shark attack

@J_peso (2434)
United States
June 21, 2008 3:12pm CST
I was reading an article about how to survive a shark attack. Though as I was reading it i realised I probably can definitely not aim for the eye/gill and hit it if I already have tried to back up to a reef as the third point in the list suggest. Assuming I have been attacked and would I actually be able to tie a a torniquet? Though these suggestions are probably based on experiences , I would think they require you to pick a tactic before hand and if that fails you are as good as dead anyway. So to me it seems like playing Roulette So well I was wondering what would you guys pick from this list as the pocket with the highest probably of the ball dropping in? PS heres the list : How to Survive a Shark Attack Each year around the world only 100 people are attacked by sharks (and 25 to 30 are killed), but humans kill 30 to 100 million sharks each year. However, it’s the humans who are attacked by sharks that make headlines. What should you do if you're attacked? • Back up. If you see a shark approaching you, get your back against the ocean wall, a reef, a pile of rocks, a friend, or diving partner. This will minimize the number of angles the shark can attack you, according to the International Shark Attack File. • Fight back. A diver in Australia was able to fight off a great white shark by hitting it with his spear gun, according to news reports of the incident. Don't play dead; show the shark that you can defend yourself. • Aim for the eyes or gills. The Worst-Case Scenario Survival Handbook says the shark's eyes and gills are the areas most sensitive to pain. It suggests hitting the shark with anything in your possession, including a camera or your own fist, in these pain-sensitive areas. • Find a tourniquet, if bit. Surfers are at greatest risk of attack because they spend the most amount of time in the water. They're told to carry a three-foot long surgical tube to use as a tourniquet in the event of an attack. The surfboard leash or any other length of material can also be tied above a bite to stop the bleeding, if necessary. • Get out of the water. Even when fought off, sharks will often return, especially if they can smell blood. Get into a boat or to shore as quickly as possible.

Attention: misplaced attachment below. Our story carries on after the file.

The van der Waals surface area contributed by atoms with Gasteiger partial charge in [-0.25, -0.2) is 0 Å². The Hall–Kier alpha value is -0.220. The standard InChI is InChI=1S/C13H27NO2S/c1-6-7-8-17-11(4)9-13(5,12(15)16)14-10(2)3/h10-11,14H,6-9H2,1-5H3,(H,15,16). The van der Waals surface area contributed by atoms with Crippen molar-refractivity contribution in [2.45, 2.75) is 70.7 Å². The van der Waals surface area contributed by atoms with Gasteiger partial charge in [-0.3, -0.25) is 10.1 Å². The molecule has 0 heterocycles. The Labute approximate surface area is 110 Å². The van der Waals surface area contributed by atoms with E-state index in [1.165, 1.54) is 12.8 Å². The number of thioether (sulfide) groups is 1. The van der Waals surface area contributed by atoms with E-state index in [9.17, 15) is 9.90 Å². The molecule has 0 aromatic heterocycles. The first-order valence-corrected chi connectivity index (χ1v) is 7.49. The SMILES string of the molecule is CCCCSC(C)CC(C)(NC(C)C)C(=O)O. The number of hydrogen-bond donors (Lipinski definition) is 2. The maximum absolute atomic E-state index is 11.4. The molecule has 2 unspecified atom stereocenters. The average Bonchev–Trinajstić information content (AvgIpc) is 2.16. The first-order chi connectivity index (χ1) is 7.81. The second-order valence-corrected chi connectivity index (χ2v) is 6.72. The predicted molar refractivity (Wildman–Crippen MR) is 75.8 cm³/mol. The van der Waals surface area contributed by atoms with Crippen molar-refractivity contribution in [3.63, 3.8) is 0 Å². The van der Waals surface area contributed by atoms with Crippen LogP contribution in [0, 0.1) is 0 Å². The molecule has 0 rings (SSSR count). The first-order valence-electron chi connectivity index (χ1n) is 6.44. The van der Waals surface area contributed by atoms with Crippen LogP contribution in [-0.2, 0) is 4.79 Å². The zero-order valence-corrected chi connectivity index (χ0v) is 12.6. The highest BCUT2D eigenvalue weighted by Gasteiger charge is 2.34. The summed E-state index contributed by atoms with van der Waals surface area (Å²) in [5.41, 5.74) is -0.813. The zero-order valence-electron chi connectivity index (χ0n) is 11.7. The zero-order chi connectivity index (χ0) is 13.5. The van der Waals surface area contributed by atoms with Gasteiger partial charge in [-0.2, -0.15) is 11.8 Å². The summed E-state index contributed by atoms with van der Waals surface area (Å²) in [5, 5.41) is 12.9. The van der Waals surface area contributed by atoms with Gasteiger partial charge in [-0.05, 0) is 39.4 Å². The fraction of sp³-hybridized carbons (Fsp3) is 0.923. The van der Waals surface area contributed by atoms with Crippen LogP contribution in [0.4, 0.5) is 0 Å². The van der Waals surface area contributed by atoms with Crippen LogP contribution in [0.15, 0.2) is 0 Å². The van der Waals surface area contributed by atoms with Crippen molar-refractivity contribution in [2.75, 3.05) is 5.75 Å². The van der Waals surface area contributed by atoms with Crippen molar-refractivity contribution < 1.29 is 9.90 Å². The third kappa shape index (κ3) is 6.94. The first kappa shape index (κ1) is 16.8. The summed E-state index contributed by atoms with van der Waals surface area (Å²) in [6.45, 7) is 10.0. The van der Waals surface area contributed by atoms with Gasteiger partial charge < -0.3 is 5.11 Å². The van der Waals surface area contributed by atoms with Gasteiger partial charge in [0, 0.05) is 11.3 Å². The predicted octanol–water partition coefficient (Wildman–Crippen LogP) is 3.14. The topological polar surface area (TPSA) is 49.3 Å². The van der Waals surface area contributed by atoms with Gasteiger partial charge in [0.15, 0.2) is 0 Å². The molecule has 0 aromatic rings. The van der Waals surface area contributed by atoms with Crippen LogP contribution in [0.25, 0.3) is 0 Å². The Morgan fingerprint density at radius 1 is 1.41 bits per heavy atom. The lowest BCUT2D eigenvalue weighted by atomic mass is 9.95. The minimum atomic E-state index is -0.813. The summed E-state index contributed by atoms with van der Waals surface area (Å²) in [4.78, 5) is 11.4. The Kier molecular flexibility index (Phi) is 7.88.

No responses